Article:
Save a Little Life

Man, are we educated soon-to-be-parents! Childbirth class, check. Infant care, check. Breastfeeding class, next week.

And last Tuesday evening we took our Infant CPR class at the Pump Station in Hollywood, taught by a company called Save a Little Life (what a great name for an Infant CPR class, right?!).

Richard was our instructor, and he has 20 years of lifesaving experience, is an RN and has been teaching Infant CPR in particular for 10 years. He did a great job of putting us “in the moment” as we practiced on our “babies” by walking us through scenarios and counting out the pumps and breaths as we learned. There’s also a lot of lifesaving tips and updates on their site, if you’re interested?

Anyway, needless to say it was an eye-opening experience – and though I hope we never need to actually USE the techniques we learned, I’m certainly glad we went! I know a lot of folks have taken CPR classes over time, so I won’t bore you with the details. And there are subtle differences between infant/child and adult CPR, though not as many as I’d thought.

However, there WERE a few things we learned that according to Richard have changed over the past 2 years as far as lifesaving STANDARDS are concerned, so I thought those might be worth sharing!

LIFESAVING (CPR) TODAY, according to Richard:

  1. Mouth-to-mouth is no longer recommended for adults, period. In fact, though it’s still recommended as a starting point for infant/children, it’s only to determine whether or not there’s anything blocking the airway. Apparently it’s been proven that mouth-to-mouth doesn’t actually get enough oxygen to the brain to do much good, BUT if you can pump someone’s heart for them, enough oxygen should make it to keep them alive.
  2. Speaking of that, CPR on adults is highly unlikely to “save” them. Without a defibrillator, all the CPR in the world isn’t enough to jumpstart their heart. CPR on adults is simply meant to keep them alive until medical help arrives.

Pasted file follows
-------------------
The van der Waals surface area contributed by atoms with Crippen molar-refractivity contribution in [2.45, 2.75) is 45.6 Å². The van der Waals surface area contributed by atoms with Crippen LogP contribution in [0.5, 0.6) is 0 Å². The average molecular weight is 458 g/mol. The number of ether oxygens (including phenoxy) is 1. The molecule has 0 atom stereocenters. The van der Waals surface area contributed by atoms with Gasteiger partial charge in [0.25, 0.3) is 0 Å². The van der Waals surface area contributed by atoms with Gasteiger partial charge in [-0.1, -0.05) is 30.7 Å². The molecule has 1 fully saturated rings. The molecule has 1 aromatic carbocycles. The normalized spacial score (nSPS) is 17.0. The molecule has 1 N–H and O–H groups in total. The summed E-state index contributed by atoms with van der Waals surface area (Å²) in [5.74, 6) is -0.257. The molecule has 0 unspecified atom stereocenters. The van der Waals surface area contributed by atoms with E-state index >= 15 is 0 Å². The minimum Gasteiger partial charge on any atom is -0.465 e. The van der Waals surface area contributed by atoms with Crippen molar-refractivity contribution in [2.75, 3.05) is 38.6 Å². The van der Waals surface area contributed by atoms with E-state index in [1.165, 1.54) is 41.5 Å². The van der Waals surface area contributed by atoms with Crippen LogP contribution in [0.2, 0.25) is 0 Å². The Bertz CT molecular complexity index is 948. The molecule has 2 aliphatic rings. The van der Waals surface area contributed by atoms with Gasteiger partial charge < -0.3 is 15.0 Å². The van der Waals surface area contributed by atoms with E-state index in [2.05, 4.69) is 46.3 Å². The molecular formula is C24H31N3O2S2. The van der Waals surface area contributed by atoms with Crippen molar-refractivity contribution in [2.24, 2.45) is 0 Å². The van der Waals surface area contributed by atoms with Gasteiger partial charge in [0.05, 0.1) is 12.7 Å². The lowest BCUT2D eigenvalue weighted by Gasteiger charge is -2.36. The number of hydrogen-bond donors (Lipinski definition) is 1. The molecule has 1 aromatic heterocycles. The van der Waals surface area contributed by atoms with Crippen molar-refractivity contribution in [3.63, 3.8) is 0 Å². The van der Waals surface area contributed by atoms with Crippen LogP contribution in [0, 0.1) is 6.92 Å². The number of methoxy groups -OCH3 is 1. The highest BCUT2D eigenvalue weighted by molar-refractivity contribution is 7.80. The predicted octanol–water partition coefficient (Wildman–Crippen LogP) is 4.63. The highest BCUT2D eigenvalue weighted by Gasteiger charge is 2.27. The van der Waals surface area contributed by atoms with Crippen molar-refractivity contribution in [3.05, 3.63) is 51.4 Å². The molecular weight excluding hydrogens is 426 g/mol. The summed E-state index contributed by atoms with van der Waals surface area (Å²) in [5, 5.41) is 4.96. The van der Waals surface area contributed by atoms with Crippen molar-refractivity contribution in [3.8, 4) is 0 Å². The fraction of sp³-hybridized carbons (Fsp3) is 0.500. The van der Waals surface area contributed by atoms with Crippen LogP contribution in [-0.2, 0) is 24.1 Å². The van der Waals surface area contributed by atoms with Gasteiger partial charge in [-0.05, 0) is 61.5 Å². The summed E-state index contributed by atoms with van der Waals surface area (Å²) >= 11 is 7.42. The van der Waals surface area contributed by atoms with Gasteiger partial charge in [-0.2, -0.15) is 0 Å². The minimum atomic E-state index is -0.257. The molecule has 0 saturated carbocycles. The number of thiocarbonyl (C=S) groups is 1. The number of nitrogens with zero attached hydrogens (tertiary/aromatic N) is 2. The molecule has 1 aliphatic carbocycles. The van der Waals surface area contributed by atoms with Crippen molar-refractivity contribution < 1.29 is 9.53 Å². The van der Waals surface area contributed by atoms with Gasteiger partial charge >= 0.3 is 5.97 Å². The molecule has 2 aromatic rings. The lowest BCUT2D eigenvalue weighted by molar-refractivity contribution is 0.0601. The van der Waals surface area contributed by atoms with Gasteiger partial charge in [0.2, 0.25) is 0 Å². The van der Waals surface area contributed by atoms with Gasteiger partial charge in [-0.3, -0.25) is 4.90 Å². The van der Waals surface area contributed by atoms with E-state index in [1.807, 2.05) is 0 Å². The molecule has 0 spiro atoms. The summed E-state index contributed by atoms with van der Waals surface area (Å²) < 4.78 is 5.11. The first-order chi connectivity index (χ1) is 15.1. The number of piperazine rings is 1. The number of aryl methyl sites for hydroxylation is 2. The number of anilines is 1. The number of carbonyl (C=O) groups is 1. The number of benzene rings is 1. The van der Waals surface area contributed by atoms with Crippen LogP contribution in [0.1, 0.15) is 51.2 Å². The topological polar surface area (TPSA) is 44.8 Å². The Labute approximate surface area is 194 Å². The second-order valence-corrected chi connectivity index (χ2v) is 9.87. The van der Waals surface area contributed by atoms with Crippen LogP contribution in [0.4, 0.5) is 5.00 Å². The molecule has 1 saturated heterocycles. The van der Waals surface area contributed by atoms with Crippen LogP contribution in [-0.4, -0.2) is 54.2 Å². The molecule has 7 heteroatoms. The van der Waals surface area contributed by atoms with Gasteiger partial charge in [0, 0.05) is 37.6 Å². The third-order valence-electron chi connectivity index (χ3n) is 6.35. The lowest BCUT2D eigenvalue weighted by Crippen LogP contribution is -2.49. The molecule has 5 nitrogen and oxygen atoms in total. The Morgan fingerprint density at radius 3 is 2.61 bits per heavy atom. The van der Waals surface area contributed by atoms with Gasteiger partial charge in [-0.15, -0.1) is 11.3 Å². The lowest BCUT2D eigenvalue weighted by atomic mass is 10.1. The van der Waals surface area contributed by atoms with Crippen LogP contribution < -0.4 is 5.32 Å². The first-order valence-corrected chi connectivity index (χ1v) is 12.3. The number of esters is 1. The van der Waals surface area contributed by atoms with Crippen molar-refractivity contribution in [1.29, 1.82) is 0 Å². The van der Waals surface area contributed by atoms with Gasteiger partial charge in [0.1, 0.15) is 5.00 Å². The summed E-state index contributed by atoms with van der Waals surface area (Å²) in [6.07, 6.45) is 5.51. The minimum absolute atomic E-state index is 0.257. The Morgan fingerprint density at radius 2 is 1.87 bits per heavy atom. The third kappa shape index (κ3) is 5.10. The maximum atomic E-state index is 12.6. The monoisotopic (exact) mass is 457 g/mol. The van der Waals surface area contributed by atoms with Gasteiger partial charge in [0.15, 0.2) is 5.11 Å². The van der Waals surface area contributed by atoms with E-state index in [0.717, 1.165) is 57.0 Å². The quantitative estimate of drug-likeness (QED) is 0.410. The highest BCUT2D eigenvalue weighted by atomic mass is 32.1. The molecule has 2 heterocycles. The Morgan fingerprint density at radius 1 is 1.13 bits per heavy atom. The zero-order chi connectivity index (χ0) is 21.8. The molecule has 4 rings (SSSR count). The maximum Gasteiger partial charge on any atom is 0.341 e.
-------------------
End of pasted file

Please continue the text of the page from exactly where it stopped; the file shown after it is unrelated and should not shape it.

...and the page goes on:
3. HOWEVER, for infants and children, CPR can actually “bring them back to life”. Biggest reason for that is that the reason their heart stops is generally choking or drowning, not a blood clot or blockage at/near the heart.
  4. Sweeping the mouth of a choking victim is only good if you can see the entire object that’s blocking the airway. Otherwise, you are just as (if not more) likely to push the object further down the airway…
  5. The new rhythm for infant/child CPR is 30 pumps, 2 breaths (vs. the old 5 pumps, a breath) – see number one above to see why, but needless to say, this is quite different that what we see on TV.

We also learned that 1 in 5 drowning incidents happen with an adult present… That’s a fact I’d like to forget, but then, I’ve got the 2nd fastest Butterfly swimmer in Minnesota on my team, so no need to worry, right? Well, he was 2nd fastest when he was 8 years old… but I’m banking on muscle memory ;)

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One thought on “Save a Little Life

  1. My husband and I found the CPR class to be the most useful class out of them all. We try to retake the class together annually; or at least while my kids were putting things into their mouths.

    Pragmatic Mom

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